The historical events of 1861 suggest otherwise. In the case of Maryland, elected officials of the city of Baltimore and of the state legislature were arrested to prevent any kind of convention from meeting to decide on the question of secession. (There was a good chance at the time that Maryland would not have voted to secede).

  Like President Jackson did a generation earlier, President Lincoln chose to completely ignore actions by the Supreme Court that impeded him. (Ex parte Merryman, for one). He said very clearly that he would not accept secession. The southerners took him at his word.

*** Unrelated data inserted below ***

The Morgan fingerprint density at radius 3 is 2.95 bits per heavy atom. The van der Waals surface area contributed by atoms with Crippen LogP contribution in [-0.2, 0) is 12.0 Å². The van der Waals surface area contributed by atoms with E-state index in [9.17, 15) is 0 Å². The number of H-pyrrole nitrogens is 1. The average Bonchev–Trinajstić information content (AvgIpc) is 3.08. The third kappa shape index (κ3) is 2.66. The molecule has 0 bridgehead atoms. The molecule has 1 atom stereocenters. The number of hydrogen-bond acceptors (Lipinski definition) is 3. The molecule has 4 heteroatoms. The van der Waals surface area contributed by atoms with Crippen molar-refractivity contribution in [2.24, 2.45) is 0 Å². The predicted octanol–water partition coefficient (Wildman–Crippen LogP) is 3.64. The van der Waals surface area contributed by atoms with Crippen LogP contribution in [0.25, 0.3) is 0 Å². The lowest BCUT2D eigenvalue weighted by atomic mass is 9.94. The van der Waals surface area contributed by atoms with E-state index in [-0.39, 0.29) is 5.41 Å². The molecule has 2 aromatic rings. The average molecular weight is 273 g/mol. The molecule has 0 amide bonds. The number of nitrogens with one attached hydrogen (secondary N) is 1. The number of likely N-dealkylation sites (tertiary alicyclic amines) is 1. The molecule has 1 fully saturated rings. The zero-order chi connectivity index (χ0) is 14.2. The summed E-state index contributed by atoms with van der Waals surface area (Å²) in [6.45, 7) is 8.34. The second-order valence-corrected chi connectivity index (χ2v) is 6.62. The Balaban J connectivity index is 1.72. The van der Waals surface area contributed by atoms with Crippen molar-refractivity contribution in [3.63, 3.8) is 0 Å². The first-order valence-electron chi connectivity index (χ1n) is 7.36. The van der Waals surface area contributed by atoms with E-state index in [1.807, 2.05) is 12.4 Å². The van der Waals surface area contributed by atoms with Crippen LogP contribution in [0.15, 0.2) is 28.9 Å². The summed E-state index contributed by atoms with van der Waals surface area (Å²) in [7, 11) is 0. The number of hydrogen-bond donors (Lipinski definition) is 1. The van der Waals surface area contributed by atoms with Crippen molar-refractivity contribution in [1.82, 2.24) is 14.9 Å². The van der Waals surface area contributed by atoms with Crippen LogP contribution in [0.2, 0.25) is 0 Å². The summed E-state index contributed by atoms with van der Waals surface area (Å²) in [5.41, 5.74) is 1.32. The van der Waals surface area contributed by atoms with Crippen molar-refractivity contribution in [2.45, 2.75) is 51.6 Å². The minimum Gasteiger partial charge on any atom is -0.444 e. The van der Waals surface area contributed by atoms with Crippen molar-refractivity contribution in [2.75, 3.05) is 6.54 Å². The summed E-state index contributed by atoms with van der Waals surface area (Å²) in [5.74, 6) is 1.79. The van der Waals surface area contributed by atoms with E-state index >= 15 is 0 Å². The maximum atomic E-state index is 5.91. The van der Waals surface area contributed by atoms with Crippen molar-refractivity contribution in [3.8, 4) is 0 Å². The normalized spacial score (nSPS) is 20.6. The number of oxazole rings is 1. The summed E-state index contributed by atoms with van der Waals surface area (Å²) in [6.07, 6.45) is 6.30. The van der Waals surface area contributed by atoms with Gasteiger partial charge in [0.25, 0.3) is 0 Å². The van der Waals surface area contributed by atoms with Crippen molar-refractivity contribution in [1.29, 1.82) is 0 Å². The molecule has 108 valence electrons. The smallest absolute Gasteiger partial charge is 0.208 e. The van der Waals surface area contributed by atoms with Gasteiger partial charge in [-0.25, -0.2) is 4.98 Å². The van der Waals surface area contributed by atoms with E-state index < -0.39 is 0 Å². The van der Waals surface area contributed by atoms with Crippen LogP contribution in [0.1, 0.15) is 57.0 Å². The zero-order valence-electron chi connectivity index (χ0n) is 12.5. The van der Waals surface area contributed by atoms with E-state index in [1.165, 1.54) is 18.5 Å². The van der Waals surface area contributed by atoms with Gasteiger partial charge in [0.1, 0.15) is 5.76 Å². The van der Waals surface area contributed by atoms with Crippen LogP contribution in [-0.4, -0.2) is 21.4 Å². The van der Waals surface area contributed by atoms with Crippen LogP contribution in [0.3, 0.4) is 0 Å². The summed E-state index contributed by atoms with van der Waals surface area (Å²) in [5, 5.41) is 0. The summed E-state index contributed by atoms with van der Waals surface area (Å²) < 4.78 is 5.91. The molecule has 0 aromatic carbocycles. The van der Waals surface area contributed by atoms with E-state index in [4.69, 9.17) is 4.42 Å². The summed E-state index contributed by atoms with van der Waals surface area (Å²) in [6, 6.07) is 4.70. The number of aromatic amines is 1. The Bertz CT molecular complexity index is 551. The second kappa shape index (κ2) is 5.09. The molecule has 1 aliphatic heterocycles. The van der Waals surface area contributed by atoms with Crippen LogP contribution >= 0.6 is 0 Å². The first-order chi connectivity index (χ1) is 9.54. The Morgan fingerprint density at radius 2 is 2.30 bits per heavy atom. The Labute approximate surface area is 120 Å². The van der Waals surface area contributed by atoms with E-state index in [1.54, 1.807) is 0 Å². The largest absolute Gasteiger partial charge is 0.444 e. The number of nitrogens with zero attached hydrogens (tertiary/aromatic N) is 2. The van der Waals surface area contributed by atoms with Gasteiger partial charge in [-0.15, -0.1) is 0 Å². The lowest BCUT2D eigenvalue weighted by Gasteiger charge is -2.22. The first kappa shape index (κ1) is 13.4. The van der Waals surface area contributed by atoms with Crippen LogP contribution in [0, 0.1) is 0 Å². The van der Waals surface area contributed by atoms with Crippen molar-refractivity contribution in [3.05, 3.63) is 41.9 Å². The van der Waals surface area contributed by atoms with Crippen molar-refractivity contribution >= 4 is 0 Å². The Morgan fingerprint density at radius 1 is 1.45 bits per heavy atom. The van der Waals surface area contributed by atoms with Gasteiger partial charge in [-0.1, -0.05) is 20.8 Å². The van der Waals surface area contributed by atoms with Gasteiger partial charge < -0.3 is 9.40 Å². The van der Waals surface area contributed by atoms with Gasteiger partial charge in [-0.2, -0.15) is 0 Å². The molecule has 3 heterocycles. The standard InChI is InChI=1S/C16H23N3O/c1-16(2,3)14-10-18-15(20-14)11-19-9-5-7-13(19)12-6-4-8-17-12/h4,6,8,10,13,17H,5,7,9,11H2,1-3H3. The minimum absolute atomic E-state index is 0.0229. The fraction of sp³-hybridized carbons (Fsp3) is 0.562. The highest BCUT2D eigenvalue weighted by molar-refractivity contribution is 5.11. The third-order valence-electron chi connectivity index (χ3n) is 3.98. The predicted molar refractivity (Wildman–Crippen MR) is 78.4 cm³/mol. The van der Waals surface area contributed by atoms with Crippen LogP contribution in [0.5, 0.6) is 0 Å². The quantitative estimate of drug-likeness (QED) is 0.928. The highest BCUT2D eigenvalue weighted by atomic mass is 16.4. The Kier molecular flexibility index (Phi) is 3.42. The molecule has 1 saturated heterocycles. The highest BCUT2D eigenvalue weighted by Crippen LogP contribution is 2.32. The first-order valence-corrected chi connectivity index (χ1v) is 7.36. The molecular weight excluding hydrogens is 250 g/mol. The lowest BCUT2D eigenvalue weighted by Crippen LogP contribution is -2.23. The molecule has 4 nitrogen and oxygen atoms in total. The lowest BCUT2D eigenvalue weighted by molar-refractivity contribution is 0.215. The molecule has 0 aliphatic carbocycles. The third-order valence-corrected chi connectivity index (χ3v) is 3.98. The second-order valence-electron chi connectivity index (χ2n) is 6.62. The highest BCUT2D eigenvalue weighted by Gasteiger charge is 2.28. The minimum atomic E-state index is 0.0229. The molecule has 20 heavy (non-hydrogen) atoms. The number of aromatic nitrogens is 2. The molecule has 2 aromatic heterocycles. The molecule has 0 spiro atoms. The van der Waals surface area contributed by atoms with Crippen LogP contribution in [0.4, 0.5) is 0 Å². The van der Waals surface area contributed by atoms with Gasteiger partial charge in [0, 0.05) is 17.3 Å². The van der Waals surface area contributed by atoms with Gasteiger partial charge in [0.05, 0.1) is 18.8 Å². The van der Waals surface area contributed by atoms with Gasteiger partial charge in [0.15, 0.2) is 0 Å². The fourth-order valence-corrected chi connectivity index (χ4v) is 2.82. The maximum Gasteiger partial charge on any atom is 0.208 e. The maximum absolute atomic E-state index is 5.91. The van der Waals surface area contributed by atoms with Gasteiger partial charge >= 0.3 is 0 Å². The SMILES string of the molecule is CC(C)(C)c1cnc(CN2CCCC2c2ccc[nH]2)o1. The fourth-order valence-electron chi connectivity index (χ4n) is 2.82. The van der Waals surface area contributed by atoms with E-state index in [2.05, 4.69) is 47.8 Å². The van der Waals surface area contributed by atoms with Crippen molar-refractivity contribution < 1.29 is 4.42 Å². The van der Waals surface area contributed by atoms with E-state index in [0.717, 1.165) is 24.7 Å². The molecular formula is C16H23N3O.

It would seem likely to conclude that if, lets say, the last four states that seceded had instead peacefully petitioned the US Supreme Court for permission to do so, then the officials of those states would have been treated the same way that the ones in Maryland were.

  If poor old Roger Taney and his court had been allowed to hear the cases , and had decided that secession was legal, then that elderly gentleman would probably have spent the last three years of his long life in a military prison.

  It should be clear that the election of Abraham Lincoln in 1860 made war inevitable, regardless of what actions the southerners took regarding federal property. His re-election sealed the fate of the Confederacy.

Last edited on Sat Jan 5th, 2008 12:37 am by Texas Defender